Another important factor having a successful equine relationship is matching with the right personality. It is truly remarkable when a rider just clicks with a horse! There is a lot to be said about how personalities create a winning team. A great article published in Dressage Today “Understanding Horse Personalities, 4 Basic Personality Types.” by Yvonne Barteau March 5, 2009. She classifies 4 basic equine personalities- Social, Fearful, Aloof, and the Challenging horse. Barteau states, “Understanding the personality of your horse, coupled with knowledge about your own temperament and skill level, gives us the best chance for success in our daily rides. We want to be paired with a horse whose natural behavior patterns allow us to stay within our own natural comfort zones as much as possible.” Barteau also published a book called Riding the Right Horse which continues the discussion of personality types. These are both great reads if you want to further your understanding of handling your current horse or thinking of shopping for another.

Aptitude and talent are tricky factors when discussing horse & rider suitability. A horse’s aptitude and talent for a particular sport is often brought to the surface if both the horse and rider are a team together. Which is why the above about personalities/ temperament is so incredibly important. Especially in Eventing, I have seen many horses that don’t have the natural talent go to the ends of the earth for their riders. And inversely seen horses that can jump the moon, not want to jump 2’ for their more beginner riders. Becoming a team with your horse is absolutely essential for success.

One example of a successful pair that just clicked is Young Rider Callia Englund and her 15.1 hand 8 year old Cheval Canadian mount “Xyder.” When Callia received him as a birthday present at 12 years old, she says “I was just hoping he’d take me BN/ N since I had never evented before.” Xyder is not a Warmblood cross that you typically see other Young Riders aboard at events but a stockier breed (Cheval Canadian) once used to carry calvary riders in the American Civil War. Callia says, “it’s always been hard to say where (his) max is because some thought that came back in 2016 when we were running Novice.” 

One of the highlights of her 12th birthday present came this year in 2018 when Callia, now 16, competed Xyder several levels higher than what was thought to be his maximum. She was a member of the silver medal team at the North American Young Rider Championships at the CCI 1* level. Callia has developed such a special partnership with her horse that she says, “I always know when we go out on course he’s giving me his all.” She also says that when “we started competing at higher levels, I had to learn to be extremely accurate all the time due to his size/ build to keep us safe.” When asked about Xyder’s limitations, she says, “I don’t worry about hitting that limit because he’s already given me more than I could’ve ever asked for from him!”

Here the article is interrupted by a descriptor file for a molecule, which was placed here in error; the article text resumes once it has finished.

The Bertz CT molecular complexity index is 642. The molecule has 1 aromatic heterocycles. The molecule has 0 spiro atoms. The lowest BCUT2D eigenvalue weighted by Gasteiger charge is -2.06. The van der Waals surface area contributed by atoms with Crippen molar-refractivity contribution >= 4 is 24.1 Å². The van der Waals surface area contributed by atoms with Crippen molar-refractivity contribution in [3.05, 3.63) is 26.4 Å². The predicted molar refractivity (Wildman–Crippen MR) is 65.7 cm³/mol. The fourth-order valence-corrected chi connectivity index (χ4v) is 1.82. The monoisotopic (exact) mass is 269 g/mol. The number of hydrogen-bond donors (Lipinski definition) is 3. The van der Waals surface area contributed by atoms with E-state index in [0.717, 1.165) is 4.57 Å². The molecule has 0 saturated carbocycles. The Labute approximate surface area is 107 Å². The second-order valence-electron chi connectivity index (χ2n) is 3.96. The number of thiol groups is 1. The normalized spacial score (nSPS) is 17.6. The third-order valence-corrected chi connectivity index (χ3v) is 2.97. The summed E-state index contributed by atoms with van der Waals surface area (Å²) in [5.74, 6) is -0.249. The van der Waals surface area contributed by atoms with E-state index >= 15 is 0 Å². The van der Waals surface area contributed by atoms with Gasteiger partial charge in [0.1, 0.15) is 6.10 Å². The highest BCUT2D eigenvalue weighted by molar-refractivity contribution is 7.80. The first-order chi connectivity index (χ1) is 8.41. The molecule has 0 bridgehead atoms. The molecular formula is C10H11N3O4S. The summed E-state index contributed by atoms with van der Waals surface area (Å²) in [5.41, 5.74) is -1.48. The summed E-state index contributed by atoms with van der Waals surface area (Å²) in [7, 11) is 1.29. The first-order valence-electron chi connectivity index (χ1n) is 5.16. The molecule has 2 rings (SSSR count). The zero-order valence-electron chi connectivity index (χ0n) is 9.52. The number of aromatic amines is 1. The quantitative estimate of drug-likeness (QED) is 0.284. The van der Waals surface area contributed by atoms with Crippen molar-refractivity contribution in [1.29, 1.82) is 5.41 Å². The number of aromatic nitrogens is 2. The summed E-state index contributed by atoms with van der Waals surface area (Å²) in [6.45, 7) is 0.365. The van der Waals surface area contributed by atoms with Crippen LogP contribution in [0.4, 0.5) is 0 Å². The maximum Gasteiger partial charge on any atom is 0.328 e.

Even though physical limitations can sometimes be overcome by solid team work, it’s important to select a horse that is capable of handling each level with some ease. An over faced horse not only poses a serious safety issue in Eventing but eventually loses trust in his rider, thus breaking down the partnership. 

A helpful tool to asses talent and aptitude is the USEA Young Event Horse Program. With many competitions throughout the US, this program evaluates 4 and 5 year old horses for type / conformation, movement, jumping ability, gallop, and aptitude for the top levels of Eventing. The Future Event Horse Program examines even younger horses from yearling to 4 years of age. The feedback from many of these professional judges is often valuable in selecting prospects. Horses that have inherently good jumping technique and have the scope to jump larger obstacles give the rider a larger margin of error. Evaluation of a horse’s talent and aptitude wether through this program or privately with a qualified professional can assist riders to make sound choices about their mounts. The USEA Instructor Certification Program has also recently added a certification for Riders and Trainers of Young Event Horses to help identify individuals qualified to develop Young Horses.

So if you are feeling dishearten with your equine partner and aren’t ready for a break up, consider alternative options to align more positively with your horse. Committing to a more regimented training program and making more realistic goals about you and your horse’s education is a good first step towards success. Understanding your horse’s personality type and aligning with their learning style can alleviate some of the frustration. Sponsoring a rider is another way you can continue to enjoy a particular horse and still be a part of the action. There is a real need for owners in this industry. There are many talented, hard working riders out there that could use a leg up! If considering a break up, have faith that there is a horse out there for every rider! Be true to yourself about what brings your joy with horses!

Sarah Lorenz